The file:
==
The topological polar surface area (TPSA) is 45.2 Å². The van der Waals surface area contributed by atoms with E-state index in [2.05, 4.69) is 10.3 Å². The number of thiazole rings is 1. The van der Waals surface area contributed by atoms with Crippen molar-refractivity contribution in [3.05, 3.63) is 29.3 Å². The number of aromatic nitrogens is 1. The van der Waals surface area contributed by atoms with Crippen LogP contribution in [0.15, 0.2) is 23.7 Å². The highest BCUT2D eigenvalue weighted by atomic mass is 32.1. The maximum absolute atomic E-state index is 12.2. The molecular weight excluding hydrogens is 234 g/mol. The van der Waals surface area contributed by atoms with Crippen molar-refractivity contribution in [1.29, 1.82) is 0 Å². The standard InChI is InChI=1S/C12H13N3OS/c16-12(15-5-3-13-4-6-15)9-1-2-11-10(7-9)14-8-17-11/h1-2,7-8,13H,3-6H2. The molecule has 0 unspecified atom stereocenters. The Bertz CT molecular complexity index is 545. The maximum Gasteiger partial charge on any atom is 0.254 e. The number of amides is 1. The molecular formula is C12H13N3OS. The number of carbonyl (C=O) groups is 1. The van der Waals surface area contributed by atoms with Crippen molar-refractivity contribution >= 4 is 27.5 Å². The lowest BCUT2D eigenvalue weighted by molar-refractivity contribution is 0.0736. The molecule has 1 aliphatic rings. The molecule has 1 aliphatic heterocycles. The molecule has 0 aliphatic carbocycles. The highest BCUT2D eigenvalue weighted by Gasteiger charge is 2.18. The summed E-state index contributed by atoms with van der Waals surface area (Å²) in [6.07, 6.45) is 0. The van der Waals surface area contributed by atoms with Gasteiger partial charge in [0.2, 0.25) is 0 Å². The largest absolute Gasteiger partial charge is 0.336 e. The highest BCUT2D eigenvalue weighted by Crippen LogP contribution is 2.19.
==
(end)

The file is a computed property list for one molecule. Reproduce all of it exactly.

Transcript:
The topological polar surface area (TPSA) is 45.2 Å². The van der Waals surface area contributed by atoms with E-state index in [2.05, 4.69) is 10.3 Å². The number of thiazole rings is 1. The van der Waals surface area contributed by atoms with Crippen molar-refractivity contribution in [3.05, 3.63) is 29.3 Å². The number of aromatic nitrogens is 1. The van der Waals surface area contributed by atoms with Crippen LogP contribution in [0.15, 0.2) is 23.7 Å². The highest BCUT2D eigenvalue weighted by atomic mass is 32.1. The maximum absolute atomic E-state index is 12.2. The molecular weight excluding hydrogens is 234 g/mol. The van der Waals surface area contributed by atoms with Crippen molar-refractivity contribution in [1.29, 1.82) is 0 Å². The standard InChI is InChI=1S/C12H13N3OS/c16-12(15-5-3-13-4-6-15)9-1-2-11-10(7-9)14-8-17-11/h1-2,7-8,13H,3-6H2. The molecule has 0 unspecified atom stereocenters. The Bertz CT molecular complexity index is 545. The maximum Gasteiger partial charge on any atom is 0.254 e. The number of amides is 1. The molecular formula is C12H13N3OS. The number of carbonyl (C=O) groups is 1. The van der Waals surface area contributed by atoms with Crippen molar-refractivity contribution >= 4 is 27.5 Å². The lowest BCUT2D eigenvalue weighted by molar-refractivity contribution is 0.0736. The molecule has 1 aliphatic rings. The molecule has 1 aliphatic heterocycles. The molecule has 0 aliphatic carbocycles. The highest BCUT2D eigenvalue weighted by Gasteiger charge is 2.18. The summed E-state index contributed by atoms with van der Waals surface area (Å²) in [6.07, 6.45) is 0. The van der Waals surface area contributed by atoms with Gasteiger partial charge in [0.2, 0.25) is 0 Å². The largest absolute Gasteiger partial charge is 0.336 e. The highest BCUT2D eigenvalue weighted by Crippen LogP contribution is 2.19.